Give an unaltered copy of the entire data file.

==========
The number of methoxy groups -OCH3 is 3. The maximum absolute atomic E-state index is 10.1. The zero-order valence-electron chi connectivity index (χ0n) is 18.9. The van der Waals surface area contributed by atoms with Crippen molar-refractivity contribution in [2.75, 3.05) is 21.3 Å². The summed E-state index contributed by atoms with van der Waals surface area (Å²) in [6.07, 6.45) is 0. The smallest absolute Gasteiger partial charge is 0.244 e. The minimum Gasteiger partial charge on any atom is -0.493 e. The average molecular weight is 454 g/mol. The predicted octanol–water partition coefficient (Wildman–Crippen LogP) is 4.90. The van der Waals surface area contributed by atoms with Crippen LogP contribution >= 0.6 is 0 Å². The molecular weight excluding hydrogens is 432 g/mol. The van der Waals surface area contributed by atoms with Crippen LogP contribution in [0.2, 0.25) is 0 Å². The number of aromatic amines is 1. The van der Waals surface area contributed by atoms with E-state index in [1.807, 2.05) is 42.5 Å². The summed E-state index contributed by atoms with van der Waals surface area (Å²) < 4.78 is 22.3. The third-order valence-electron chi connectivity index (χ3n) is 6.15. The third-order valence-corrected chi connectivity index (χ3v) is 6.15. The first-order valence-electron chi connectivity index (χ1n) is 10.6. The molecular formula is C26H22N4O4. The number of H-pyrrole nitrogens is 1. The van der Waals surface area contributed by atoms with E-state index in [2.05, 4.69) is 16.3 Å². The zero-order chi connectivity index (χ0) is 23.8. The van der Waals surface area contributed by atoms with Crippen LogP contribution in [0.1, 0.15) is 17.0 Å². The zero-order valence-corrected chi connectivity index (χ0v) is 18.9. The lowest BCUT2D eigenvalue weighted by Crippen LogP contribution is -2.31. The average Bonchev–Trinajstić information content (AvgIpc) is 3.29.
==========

The number of methoxy groups -OCH3 is 3. The maximum absolute atomic E-state index is 10.1. The zero-order valence-electron chi connectivity index (χ0n) is 18.9. The van der Waals surface area contributed by atoms with Crippen molar-refractivity contribution in [2.75, 3.05) is 21.3 Å². The summed E-state index contributed by atoms with van der Waals surface area (Å²) in [6.07, 6.45) is 0. The smallest absolute Gasteiger partial charge is 0.244 e. The minimum Gasteiger partial charge on any atom is -0.493 e. The average molecular weight is 454 g/mol. The predicted octanol–water partition coefficient (Wildman–Crippen LogP) is 4.90. The van der Waals surface area contributed by atoms with Crippen LogP contribution >= 0.6 is 0 Å². The molecular weight excluding hydrogens is 432 g/mol. The van der Waals surface area contributed by atoms with Crippen LogP contribution in [0.2, 0.25) is 0 Å². The number of aromatic amines is 1. The van der Waals surface area contributed by atoms with E-state index in [1.807, 2.05) is 42.5 Å². The summed E-state index contributed by atoms with van der Waals surface area (Å²) < 4.78 is 22.3. The third-order valence-electron chi connectivity index (χ3n) is 6.15. The third-order valence-corrected chi connectivity index (χ3v) is 6.15. The first-order valence-electron chi connectivity index (χ1n) is 10.6. The molecular formula is C26H22N4O4. The number of H-pyrrole nitrogens is 1. The van der Waals surface area contributed by atoms with E-state index in [2.05, 4.69) is 16.3 Å². The zero-order chi connectivity index (χ0) is 23.8. The van der Waals surface area contributed by atoms with Crippen LogP contribution in [0.1, 0.15) is 17.0 Å². The zero-order valence-corrected chi connectivity index (χ0v) is 18.9. The lowest BCUT2D eigenvalue weighted by Crippen LogP contribution is -2.31. The average Bonchev–Trinajstić information content (AvgIpc) is 3.29.